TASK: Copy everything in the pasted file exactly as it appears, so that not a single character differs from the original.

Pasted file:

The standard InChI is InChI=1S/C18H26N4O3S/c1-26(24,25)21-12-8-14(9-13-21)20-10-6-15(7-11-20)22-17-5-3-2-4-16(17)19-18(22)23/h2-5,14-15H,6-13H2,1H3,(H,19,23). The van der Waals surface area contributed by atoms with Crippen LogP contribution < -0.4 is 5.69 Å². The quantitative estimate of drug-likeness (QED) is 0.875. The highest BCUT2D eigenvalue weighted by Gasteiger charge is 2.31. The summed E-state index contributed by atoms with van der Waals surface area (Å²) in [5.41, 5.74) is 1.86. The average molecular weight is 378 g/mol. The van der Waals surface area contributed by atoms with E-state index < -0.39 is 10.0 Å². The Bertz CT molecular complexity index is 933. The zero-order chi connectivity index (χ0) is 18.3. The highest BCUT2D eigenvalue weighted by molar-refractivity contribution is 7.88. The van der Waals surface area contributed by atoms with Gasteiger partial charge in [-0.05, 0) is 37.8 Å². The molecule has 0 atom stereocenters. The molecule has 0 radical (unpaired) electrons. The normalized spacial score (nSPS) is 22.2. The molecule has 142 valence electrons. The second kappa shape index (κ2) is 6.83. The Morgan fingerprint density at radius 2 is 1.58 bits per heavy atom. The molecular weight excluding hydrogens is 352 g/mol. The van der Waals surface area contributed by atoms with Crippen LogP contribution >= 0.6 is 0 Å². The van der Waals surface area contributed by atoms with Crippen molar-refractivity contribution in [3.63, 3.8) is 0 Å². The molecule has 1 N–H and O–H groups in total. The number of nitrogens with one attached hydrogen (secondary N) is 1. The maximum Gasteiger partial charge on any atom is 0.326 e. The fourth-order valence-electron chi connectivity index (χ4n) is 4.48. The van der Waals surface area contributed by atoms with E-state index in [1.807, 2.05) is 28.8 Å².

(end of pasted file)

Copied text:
The standard InChI is InChI=1S/C18H26N4O3S/c1-26(24,25)21-12-8-14(9-13-21)20-10-6-15(7-11-20)22-17-5-3-2-4-16(17)19-18(22)23/h2-5,14-15H,6-13H2,1H3,(H,19,23). The van der Waals surface area contributed by atoms with Crippen LogP contribution < -0.4 is 5.69 Å². The quantitative estimate of drug-likeness (QED) is 0.875. The highest BCUT2D eigenvalue weighted by Gasteiger charge is 2.31. The summed E-state index contributed by atoms with van der Waals surface area (Å²) in [5.41, 5.74) is 1.86. The average molecular weight is 378 g/mol. The van der Waals surface area contributed by atoms with E-state index < -0.39 is 10.0 Å². The Bertz CT molecular complexity index is 933. The zero-order chi connectivity index (χ0) is 18.3. The highest BCUT2D eigenvalue weighted by molar-refractivity contribution is 7.88. The van der Waals surface area contributed by atoms with Gasteiger partial charge in [-0.05, 0) is 37.8 Å². The molecule has 0 atom stereocenters. The molecule has 0 radical (unpaired) electrons. The normalized spacial score (nSPS) is 22.2. The molecule has 142 valence electrons. The second kappa shape index (κ2) is 6.83. The Morgan fingerprint density at radius 2 is 1.58 bits per heavy atom. The molecular weight excluding hydrogens is 352 g/mol. The van der Waals surface area contributed by atoms with Crippen LogP contribution >= 0.6 is 0 Å². The van der Waals surface area contributed by atoms with Crippen molar-refractivity contribution in [3.63, 3.8) is 0 Å². The molecule has 1 N–H and O–H groups in total. The number of nitrogens with one attached hydrogen (secondary N) is 1. The maximum Gasteiger partial charge on any atom is 0.326 e. The fourth-order valence-electron chi connectivity index (χ4n) is 4.48. The van der Waals surface area contributed by atoms with E-state index in [1.807, 2.05) is 28.8 Å².